of the java language) or shall it just be inspired by it and go along with the pace of .NET,
which is much faster than the java one?
Shall keep on actively supporting companies still on .NET 2.0, or follow the evolution
and drop support of old versions and adopt the innovations coming with the newest releases?

Personally I think should go directly to the latest version available of Lucene
for java (which should have all the nice features like generics, lambda and such) and do as
everybody is doing regarding support: just do critical bug fixes on older version and just
support the latest or 2 latest versions of .NET (which now will be 4 and 3.5). But this is
probably not the right thread to discuss this topics.

Wrapping up, I'd say no to gradation until the strategy on these two points has been decided,
and a better communication strategy is in place.


Simone Chiaretta
Sent from a tablet

On 01/feb/2012, at 20:37, Troy Howard <> wrote:

> I agree with Neal on both points:
> - Repeatable, documented process: We need a better more defined,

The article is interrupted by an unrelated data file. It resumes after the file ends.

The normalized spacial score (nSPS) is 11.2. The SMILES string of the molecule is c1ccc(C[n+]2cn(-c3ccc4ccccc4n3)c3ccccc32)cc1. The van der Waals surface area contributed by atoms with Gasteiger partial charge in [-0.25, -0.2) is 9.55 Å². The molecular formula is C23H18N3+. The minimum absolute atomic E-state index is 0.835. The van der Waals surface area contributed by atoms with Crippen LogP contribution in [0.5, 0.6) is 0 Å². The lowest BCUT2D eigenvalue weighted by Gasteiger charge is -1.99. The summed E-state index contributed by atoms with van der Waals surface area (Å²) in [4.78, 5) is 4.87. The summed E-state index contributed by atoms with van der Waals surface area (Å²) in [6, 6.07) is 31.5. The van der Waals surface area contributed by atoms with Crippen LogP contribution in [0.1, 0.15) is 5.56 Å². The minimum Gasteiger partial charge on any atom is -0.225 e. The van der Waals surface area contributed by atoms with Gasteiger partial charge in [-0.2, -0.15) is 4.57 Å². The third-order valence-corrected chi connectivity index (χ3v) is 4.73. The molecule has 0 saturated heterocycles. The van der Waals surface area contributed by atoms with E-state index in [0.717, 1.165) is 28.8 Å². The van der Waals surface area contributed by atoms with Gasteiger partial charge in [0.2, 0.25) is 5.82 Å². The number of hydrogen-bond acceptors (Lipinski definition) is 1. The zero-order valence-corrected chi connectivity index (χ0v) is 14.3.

> public and repeatable process for creating and building releases. As 
> Prescott can attest to, figuring all that out at this point is 
> non-trivial and poorly documented. We have a wider footprint now than 
> ever before but we still have a long way to go in terms of solving our 
> problems as a team/community/project.
> - Committing to our decisions, despite alienating our user base: As 
> Jesse pointed out, there are users out there who will be alienated by 
> our choices, wether it be to use .Net 4.0 vs 2.0, use VS2010 vs 
> VS2008/2005, change the API to make more sense in .NET, or what have 
> you. We are going to have to make choices regarding the project 
> direction, commit to those choices and move forward, even if it does 
> mean alienating a certain portion of our user base. We don't like that 
> consequence but we can't survive as a project without being decisive 
> about controversial issues and moving forward.
> The question I have to Stephan is, what are the significant criteria 
> for moving a project from the Incubator to a TLP?
> In my mind, we have the "minimum marketable feature set" to be a TLP, 
> which is to say, we have an open dialog and an interested community 
> while remaining somewhat productive. I don't think we need to wait to